In 'R. H. Bing', Biographical Memoirs: National Academy of Sciences (2002), 49. Anecdote based on the recollections of Bing's colleagues, Steve Armentrout and C. E. Burgess. The narrative was given in a memorial tribute at the University of Texas at Austin.
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Modern science has been a voyage into the unknown, with a lesson in humility waiting at every stop. Many passengers would rather have stayed home.
Pale Blue Dot: A Vision of the Human Future in Space (1994), 23.
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Since you are now studying geometry and trigonometry, I will give you a problem. A ship sails the ocean. It left Boston with a cargo of wool. It grosses 200 tons. It is bound for Le Havre. The mainmast is broken, the cabin boy is on deck, there are 12 passengers aboard, the wind is blowing East-North-East, the clock points to a quarter past three in the afternoon. It is the month of May. How old is the captain?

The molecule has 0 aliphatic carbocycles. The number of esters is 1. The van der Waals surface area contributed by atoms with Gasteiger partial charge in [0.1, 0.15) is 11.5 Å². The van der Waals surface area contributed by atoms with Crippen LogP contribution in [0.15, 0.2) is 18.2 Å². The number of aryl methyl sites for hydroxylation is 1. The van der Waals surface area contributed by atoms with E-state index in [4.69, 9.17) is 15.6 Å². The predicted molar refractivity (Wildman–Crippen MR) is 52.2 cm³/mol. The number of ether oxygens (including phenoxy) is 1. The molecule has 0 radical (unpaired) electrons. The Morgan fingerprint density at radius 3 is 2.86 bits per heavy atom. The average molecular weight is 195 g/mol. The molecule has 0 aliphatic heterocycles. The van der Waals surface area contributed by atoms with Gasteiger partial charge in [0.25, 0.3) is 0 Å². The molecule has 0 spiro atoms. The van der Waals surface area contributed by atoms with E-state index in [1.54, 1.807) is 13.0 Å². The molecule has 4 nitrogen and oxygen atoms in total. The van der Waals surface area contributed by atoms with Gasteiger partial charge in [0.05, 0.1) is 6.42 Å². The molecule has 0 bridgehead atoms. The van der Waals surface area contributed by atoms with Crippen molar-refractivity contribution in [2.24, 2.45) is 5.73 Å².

Letter (14 Aug 1853) to Louise Colet. As quote and cited in Robert A. Nowlan, Masters of Mathematics: The Problems They Solved, Why These Are Important, and What You Should Know about Them (2017), 271.
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The swelling and towering omnibuses, the huge trucks and wagons and carriages, the impetuous hansoms and the more sobered four-wheelers, the pony-carts, donkey-carts, hand-carts, and bicycles which fearlessly find their way amidst the turmoil, with foot-passengers winding in and out, and covering the sidewalks with their multitude, give the effect of a single monstrous organism, which writhes swiftly along the channel where it had run in the figure of a flood till you were tired of that metaphor. You are now a molecule of that vast organism.
Describing streets in London, from 'London Films', Harper’s Magazine (), 110, No. 655, 72.